Loss and celebration were the themes embedded in a programme comprising two secular cantatas from J.S. Bach’s Leipzig years, and a single aria attributed to him but now believed to be written by his near-contemporary Melchior Hoffmann (c.1679-1715). Linking Bach’s cantatas was the once popular figure of Christiane Eberhardine, wife of the Elector of Saxony, King of Poland, whose death in 1727 is mourned in Lass, Fürstin, lass noch einen Strahl (BWV198), and then the birthday of her son Augustus III of Poland is honoured six years later in Schleicht, spielende Wellen (BWV206). Both works demonstrate a wealth of musical invention, not least in their resourceful instrumentation and use of imagery where bells and waves are variously evoked to striking effect.
The use of bells was abundantly clear (too much at times) in Schlage doch, gewünschte Stunde (BWV53), a gentle aria of uncertain origin scored for alto, bells, strings and continuo. It was possibly written as part of a now lost funeral cantata, its text expressing eagerly anticipated death. Helen Charlston (replacing the originally advertised Daniel Taylor) was an admirable alto soloist for what is a simple minuet in the form of a da capo aria. She combined an unimpeachable vocal technique with musical intelligence that consistently held the listener’s attention in a way the aria did not. Security of pitch was unfailingly evident throughout, but at times a gentler, warmer tone would have better captured the text’s pleas for heavenly relief.
An enlarged ensemble and the full complement of soloists combined for the pièce d’occasion that is Bach’s Lass, Fürstin, lass noch einen Strahl, often known as the Trauer Ode. It was privately commissioned by a wealthy Leipzig student, Hans Carl von Kirchbach, to commemorate the death of the much-loved Christiane Eberhardine. Estranged from her husband, she had remained a loyal Lutheran (he had converted to Catholicism to assume his throne in Warsaw) and taken refuge in her Schloss at Pretzsch on the banks of the Elbe. She was greatly venerated by her fellow Lutherans and following her death, four months of mourning was decreed. The commission inspired one of Bach’s most imaginatively conceived and lavishly scored cantatas. That he wanted to make an impression is implicit in the multiplicity of instruments deployed which, in addition to the conventional strings and continuo, includes pairs of flutes and oboes, two viola da gambas and parts for lute.
The combined forces of this ensemble were at times too much for the relatively confined space of the Wigmore Hall, and the sixteen or so players regrettably generated some unrelentingly strong singing from the four soloists. Admittedly, Bach’s writing is quite dense in the opening chorus, but with Butterfield directing with his back to the woodwind and upper strings, he did not always control his players in respect of dynamics and tempi. Mixed results continued in the ensuing recitative and aria where Julia Doyle’s resplendent soprano felt undermined by the weight of string tone. Single strings would surely have been appropriate for the aria’s petition ‘Fall silent, fall silent, you lovely strings!’ Bell tolling was nicely articulated in the brief recitative for alto (Helen Charlston now suitably plangent), but its companion aria with two viola da gamba and continuo felt unsteady at times yet revealed Charlston’s gift for sustained phrasing. Elsewhere, Charles Daniels brought much musicality to ‘Die Ewigkeit saphirnes Haus’, mellifluous flute and oboe d’amore holding the ear and supporting the soloist’s variable focus when comparing radiance of the Electress to the glow of a hundred suns. In well projected tones, if little in the way of intimacy, Matthew Brook made clear the reverence for the departed Electress extended to the rivers of the Vistula and Elba – a neat link to the cantata that followed.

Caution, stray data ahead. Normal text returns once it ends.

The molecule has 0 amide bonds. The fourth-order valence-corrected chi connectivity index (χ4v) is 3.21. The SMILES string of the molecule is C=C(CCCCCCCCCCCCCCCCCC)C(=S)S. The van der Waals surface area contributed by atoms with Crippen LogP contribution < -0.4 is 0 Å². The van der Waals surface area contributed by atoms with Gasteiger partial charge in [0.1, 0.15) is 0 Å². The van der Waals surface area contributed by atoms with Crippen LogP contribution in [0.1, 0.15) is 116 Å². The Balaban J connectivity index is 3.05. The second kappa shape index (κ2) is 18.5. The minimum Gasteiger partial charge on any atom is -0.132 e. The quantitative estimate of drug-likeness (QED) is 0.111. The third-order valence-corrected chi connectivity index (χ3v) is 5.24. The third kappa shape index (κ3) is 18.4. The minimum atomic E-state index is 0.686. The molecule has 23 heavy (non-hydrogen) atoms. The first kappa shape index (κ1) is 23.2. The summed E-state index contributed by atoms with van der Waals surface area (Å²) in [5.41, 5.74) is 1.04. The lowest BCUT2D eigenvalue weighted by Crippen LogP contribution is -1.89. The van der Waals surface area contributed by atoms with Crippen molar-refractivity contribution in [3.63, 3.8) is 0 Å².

Described as a ‘Dramma per Musica’, Schleicht, spielende Wellen unfolds as a dialogue between four ‘characters’, in this instance rivers (Vistula, Elba, Danube and Pleisse) within the geographical orbit of the Elector of Saxony. Festive trumpets now coloured the opening chorus but, yet again, the combined forces of the London Handel Players too often overpowered the solo voices. Evocations of flowing rivers outlined in the anonymous text began persuasively, but soon surged unpredictably as tempi became a moveable feast. Bach’s succession of recitatives and da capo arias praising August drew varied expression from the soloists; Brook somewhat empathic and Daniels not without a sense of strain, though the billowing rhythms of his aria ‘Jede Woge meiner Wellen’ showed the perpetual motion of Butterfield’s violin to advantage. It was the alto and soprano arias that left the deepest impression, oboe d’amore players and three flutes lending beguiling support. A roistering chorus ended the cantata but, exciting as it was, I left thinking it was an evening where less would have been more.
Julia Doyle (soprano), Helen Charlston (alto), Charles Daniels (tenor), Matthew Brook, London Handel Players & Adrian Butterfield (director).
Hoffmann: Schlage doch, gewünschte Stunde, BWV53; J.S. Bach: Lass, Fürstin, lass noch einen Strahl, BWV198; Schleicht, spielende Wellen, BWV206.
Wigmore Hall, London; Monday 7th February 2022.
ABOVE: Helen Charlston